Dushanbe (Tajik: Душанбе, IPA: [duʃænˈbe]) is the capital and largest city of Tajikistan. Dushanbe means Monday in the Tajik language, the local language[3][4]. It was named this way because it grew from a village that originally had a popular market on Mondays. As of 2016, Dushanbe had a population of 802,700.

Historically a small village, Dushanbe was made the capital of the Tajik Autonomous Soviet Socialist Republic in 1924. Until 1929, the city was known in Russian as Dyushambe (Russian: Дюшамбе, Dyushambe), and from 1929 to 1961 as Stalinabad (Tajik: Сталинобод, Stalinobod) which was named after Joseph Stalin.



Дюшамбе (Dyushanbe, 1924–29),
Сталинабад (Stalinabad, 1929–60)
Palace of Nations and the Flagpole, Dushanbe, Tajikistan
National Library of Tajikistan
TJ-Dushanbe photo (9)
Tajik Parliament House, Dushanbe, Tajikistan
Театр Лахути Душанбе
Opera-Ballet - panoramio
Dushanbe, Tajikistan - panoramio (3)
New Ashgabat - panoramio
Ismaili somoni dushanbe
Official seal of Dushanbe

Dushanbe is located in Tajikistan
Location of Dushanbe in Tajikistan
Dushanbe is located in Asia
Dushanbe (Asia)
Coordinates: 38°32′12″N 68°46′48″E / 38.53667°N 68.78000°ECoordinates: 38°32′12″N 68°46′48″E / 38.53667°N 68.78000°E
Country Tajikistan
 • MayorRustam Emomali
 • City124.6 km2 (48.1 sq mi)
706 m (2,316 ft)
 • City778,500
 • Density6,200/km2 (16,000/sq mi)
 • Metro
Time zoneUTC+5 (Tajikistan Time)
 • Summer (DST)UTC+5 (Tajikistan Time)
HDI (2017)0.728[2]


Situated at the confluence of two rivers, Varzob and Kofarnihon, Dushanbe is the capital of Tajikistan. Although archaeological remnants dating to the 5th century BC have been discovered in the area, there is little to suggest that Dushanbe was more than a small village until the early 20th century.

It was at the crossroads, where a large bazaar occurred on Mondays, hence the name Dushanbe-Bazar (Tajik: Душанбе Бозор, Dushanbe Bozor)[5] from Dushanbe, which means Monday in the Persian language,[3][4] literally – the second day (du) after Saturday (shambe). In the village, there were more than 500 households and a population of about 8,000 people.

Somoni monument
Monument of Amir Ismail Samani.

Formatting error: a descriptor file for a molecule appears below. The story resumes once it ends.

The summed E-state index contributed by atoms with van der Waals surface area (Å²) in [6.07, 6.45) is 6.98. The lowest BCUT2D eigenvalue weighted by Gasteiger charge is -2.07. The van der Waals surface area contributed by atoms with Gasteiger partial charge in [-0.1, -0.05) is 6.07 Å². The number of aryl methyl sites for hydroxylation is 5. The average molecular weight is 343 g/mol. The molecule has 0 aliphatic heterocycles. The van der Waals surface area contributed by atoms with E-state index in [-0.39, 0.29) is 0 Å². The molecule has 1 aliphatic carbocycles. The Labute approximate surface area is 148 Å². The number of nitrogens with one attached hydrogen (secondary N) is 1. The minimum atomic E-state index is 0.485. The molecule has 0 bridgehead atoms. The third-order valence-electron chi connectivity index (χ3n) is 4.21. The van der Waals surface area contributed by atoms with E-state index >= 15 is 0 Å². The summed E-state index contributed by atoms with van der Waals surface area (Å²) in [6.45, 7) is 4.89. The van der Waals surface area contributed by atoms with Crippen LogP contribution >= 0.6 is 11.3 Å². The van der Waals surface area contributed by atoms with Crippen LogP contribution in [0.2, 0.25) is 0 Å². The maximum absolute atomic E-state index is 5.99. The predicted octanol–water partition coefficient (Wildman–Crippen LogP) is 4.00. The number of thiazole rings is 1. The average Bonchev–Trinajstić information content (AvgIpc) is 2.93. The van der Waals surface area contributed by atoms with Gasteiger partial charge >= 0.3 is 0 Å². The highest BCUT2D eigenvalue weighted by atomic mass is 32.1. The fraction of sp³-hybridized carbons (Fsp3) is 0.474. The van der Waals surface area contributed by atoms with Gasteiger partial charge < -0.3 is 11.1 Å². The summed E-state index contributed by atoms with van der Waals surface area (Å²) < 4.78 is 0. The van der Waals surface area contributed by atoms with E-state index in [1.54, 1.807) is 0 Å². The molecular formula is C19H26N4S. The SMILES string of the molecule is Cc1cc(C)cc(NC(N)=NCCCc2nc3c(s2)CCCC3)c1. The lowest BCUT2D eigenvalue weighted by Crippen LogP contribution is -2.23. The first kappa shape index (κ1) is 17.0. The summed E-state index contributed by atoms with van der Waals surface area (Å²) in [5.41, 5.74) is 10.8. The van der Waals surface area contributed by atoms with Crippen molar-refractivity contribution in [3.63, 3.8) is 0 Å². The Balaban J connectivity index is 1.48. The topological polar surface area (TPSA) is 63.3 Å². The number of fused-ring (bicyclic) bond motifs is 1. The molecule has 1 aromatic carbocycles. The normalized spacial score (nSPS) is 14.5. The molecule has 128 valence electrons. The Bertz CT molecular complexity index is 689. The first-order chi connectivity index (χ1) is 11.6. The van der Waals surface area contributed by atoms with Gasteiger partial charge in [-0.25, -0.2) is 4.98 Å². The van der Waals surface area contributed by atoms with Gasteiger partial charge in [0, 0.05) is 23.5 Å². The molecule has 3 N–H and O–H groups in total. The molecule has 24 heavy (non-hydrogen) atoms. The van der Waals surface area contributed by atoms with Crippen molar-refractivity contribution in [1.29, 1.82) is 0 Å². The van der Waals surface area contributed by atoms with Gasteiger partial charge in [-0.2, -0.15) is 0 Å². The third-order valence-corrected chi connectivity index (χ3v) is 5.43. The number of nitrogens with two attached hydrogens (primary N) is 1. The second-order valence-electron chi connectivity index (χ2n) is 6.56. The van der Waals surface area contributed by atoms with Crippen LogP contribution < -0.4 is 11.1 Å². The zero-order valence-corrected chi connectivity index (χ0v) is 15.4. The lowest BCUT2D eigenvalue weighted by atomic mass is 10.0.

By 1826, the town was called Dushanbe Qurghan (Tajik: Душанбе Қурғон, Dushanbe Qurghon, with the suffix qurƣon from Turkic qurğan, meaning "fortress") Russified as Dyushambe (Дюшамбе). The first map showing Dyushambe was drafted in 1875. At that time, the town was a fortress on a steep bank on the left bank of the Varzob River with 10,000 residents.

In 1920, the last Emir of Bukhara briefly took refuge in Dyushambe after being overthrown by the Bolshevik revolution. He fled to Afghanistan after the Red Army conquered the area the next year.[6] At the beginning of 1922, the town was taken by Basmachi troops led Enver Pasha, but on 14 July 1922 again came under the power of the Bolsheviks and was proclaimed the capital of the Tajik Autonomous Soviet Socialist Republic as a part of the Uzbek Soviet Socialist Republic in 1924.

Dushanbe Post Office, 1937
Dushanbe Post Office in 1937

A Tajik Soviet Socialist Republic separate from the Uzbek SSR was created in 1929, and its capital Dyushambe was renamed Stalinabad (Russian: Сталинабад; Tajik: Сталинобод Stalinobod) for Joseph Stalin on 16 October 1929. In the years that followed, the city developed at a rapid pace.[7]

The Soviets transformed the area into a centre for cotton and silk production, and tens of thousands of people relocated to the city. The population also increased with thousands of Tajiks migrating to Tajikistan following the transfer of Bukhara and Samarkand to the Uzbek SSR as part of national delimitation in Central Asia.[8]

On 10 November 1961, as part of de-Stalinization,[9] Stalinabad was renamed back to Dushanbe, the name it retains to this day.

Severe rioting occurred in February 1990, after it was rumored that the Soviet government planned to relocate tens of thousands of Armenian refugees to Tajikistan. The Dushanbe riots were primarily fueled by concerns about housing shortages for the Tajik population, but they coincided with a wave of nationalist unrest that swept Transcaucasia and other Central Asian states during the twilight of Mikhail Gorbachev's rule.[10] Dushanbe became the capital of an independent Tajikistan in 1991.

In January 2017, Rustam Emomali, current President Emomali Rahmon's son, was appointed Mayor of Dushanbe, a move which is seen by some analysts as a step to reaching the top of the government.[11]



Dushanbe features a Mediterranean climate (Köppen: Csa),[12] with strong continental climate influences (Köppen: Dsa).[12] The summers are hot and dry and the winters are chilly, but not very cold. The climate is damper than other Central Asian capitals, with an average annual rainfall over 500 millimetres (20 in) as moist air is funnelled by the surrounding valley during the winter and spring. Winters are not as cold as further north owing to the shielding of the city by mountains from extremely cold air from Siberia. January 2008 was particularly cold, and the temperature dropped to −22 °C (−8 °F).[13]


Dushanbe districts
Districts of Dushanbe

Dushanbe is divided into the following districts:

  1. Avicenna (Tajik: Абӯалӣ Ибни Сино, Abūali Ibni Sino; Persian: ابوعلی ابن سینا‌‎)